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September 23, 2008 3:41 am

Residents await new aquatic center

Written by Tribune Staff

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Young swimmers gather in the deep end of the Powell High School pool to listen to Tanya Fawcett-Kay, Powell Swim Club coach, last week during practice. Throughout the week, the pool is shared by various groups, including the Powell Swim Club, Swim America, the Powell Recreation Department and Park County School District No. 1. Tribune photo by Tessa Schweigert

Current pool crowded

While watching her son learn swimming techniques in early September, Elaine DeBuhr realized how much Powell needed the eight-lane pool that recently was approved.

“I saw how busy the pool was, and I thought, ‘Thank God,'” she said. “The pool is packed. There are kids bumping in to each other in lanes. This new pool can't come soon enough.”

Each Tuesday and Thursday evening, the Powell High School pool teems with activity. As high-school swimmers finish their practice, Swim America students and Powell Swim Club members arrive.

Because several groups share the current facility, people hope the new aquatic center will accommodate to the community's various swimming needs. Construction for the new pool, located in Homesteader Park, is slated to begin this month, said City Administrator Zane Logan.

Currently, swimmers don't get the access they want because of the six-lane pool's set-up and schedule.

“Our problem now is, we don't have enough time or space for swimming programs,” said Jerry Rodriguez, head coach of the Powell Swim Club and program director for Swim America.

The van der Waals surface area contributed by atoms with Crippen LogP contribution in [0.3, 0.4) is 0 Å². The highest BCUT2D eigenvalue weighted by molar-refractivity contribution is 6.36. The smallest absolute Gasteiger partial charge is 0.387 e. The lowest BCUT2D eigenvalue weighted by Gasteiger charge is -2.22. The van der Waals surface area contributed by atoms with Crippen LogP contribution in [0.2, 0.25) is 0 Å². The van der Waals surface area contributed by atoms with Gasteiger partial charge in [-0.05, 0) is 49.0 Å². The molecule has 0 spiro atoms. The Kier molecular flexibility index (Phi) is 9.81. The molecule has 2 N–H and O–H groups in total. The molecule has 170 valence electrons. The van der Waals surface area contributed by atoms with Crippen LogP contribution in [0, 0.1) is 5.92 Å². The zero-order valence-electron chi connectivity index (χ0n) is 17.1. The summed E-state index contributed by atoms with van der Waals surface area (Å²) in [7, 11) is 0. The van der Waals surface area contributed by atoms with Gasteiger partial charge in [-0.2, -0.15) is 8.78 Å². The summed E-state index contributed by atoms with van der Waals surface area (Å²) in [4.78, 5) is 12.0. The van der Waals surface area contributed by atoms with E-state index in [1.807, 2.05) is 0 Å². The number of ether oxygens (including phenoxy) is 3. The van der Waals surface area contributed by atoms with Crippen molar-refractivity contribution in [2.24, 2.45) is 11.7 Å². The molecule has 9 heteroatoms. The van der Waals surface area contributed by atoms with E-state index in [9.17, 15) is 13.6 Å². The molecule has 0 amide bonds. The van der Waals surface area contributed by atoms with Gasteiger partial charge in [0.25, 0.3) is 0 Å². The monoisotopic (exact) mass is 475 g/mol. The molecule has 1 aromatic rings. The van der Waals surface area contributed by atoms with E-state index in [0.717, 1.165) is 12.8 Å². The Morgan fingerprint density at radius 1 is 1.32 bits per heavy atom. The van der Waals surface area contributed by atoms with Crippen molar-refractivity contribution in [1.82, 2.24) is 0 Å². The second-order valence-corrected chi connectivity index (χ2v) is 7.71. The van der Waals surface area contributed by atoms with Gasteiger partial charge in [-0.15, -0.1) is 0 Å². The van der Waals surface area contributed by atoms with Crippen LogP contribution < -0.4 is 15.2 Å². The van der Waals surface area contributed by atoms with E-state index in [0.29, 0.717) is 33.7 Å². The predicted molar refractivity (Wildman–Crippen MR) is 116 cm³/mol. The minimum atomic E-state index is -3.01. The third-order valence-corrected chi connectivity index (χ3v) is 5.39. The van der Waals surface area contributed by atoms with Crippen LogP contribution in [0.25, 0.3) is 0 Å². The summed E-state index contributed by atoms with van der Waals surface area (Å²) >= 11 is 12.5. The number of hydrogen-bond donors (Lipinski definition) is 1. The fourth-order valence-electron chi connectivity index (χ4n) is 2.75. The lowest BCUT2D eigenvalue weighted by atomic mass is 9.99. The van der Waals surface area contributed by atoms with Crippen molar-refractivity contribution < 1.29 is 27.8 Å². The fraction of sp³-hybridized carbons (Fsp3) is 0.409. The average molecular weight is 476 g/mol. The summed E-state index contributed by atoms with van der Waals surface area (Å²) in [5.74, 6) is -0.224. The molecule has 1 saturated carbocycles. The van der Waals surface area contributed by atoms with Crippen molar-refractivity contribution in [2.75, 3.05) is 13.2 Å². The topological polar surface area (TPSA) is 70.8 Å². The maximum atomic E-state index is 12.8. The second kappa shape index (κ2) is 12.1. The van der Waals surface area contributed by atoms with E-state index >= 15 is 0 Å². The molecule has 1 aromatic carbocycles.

Rodriguez coaches dozens of swimmers on the Piranhas team and started Swim America — a program that allows children to learn and advance at their own pace — in May. Swim America limits its lessons so the student-to-instructor ratio is no more than four to one. About 60 children have already taken swimming lessons, and the year-round program has waiting lists for more. However, without more scheduled time in the pool or lanes for lessons, expansion is limited.

Ashli Brown of Powell said she is glad her two children are in the program, but wishes more could join.

“There's not a lot of room in the pool,” she said. “It would be sad if they had to turn kids away … it's a lifesaving skill to learn to swim properly.”

That's a sentiment shared by many proponents of the new aquatic center.

“Swimming is an essential life skill to have,” DeBuhr said. “Even if you live in the middle of the desert, you need to learn how to swim.”

Rodriguez agrees that, while Powell is in a desert climate, the surrounding canals, rivers and lakes make swimming a necessary skill.

“Swimming is the only sport that has the potential to save your life,” he said.

Rodriguez wants to see elementary school children learning to swim as part of their physical education class — something already done in Lovell.

Pat Parmer of Lovell, the Swim America site supervisor for Powell, said teaching children early gets them skilled in swimming before they're ever afraid of the water.

Parmer and Rodriguez said Swim America has enough students and instructors to expand — just not the time or space in the pool.

“Hopefully we can start a preschool program and an adult program — when we have room to,” Parmer said.

Nell Tharp, a pool committee member, said she hopes more senior citizens will use the new aquatic center, in addition to more children and young people.

“We need to have it open for lots of people,” she said.

Tharp said she also is looking forward to using the new pool during the day for water aerobics, which currently is available only at 7 p.m.

She sees the need for recreational, competitive and therapeutic swimming.

“I want the school to use it, too. I don't want to negate the need for that,” she said. “The pool should meet the needs for the school and community.”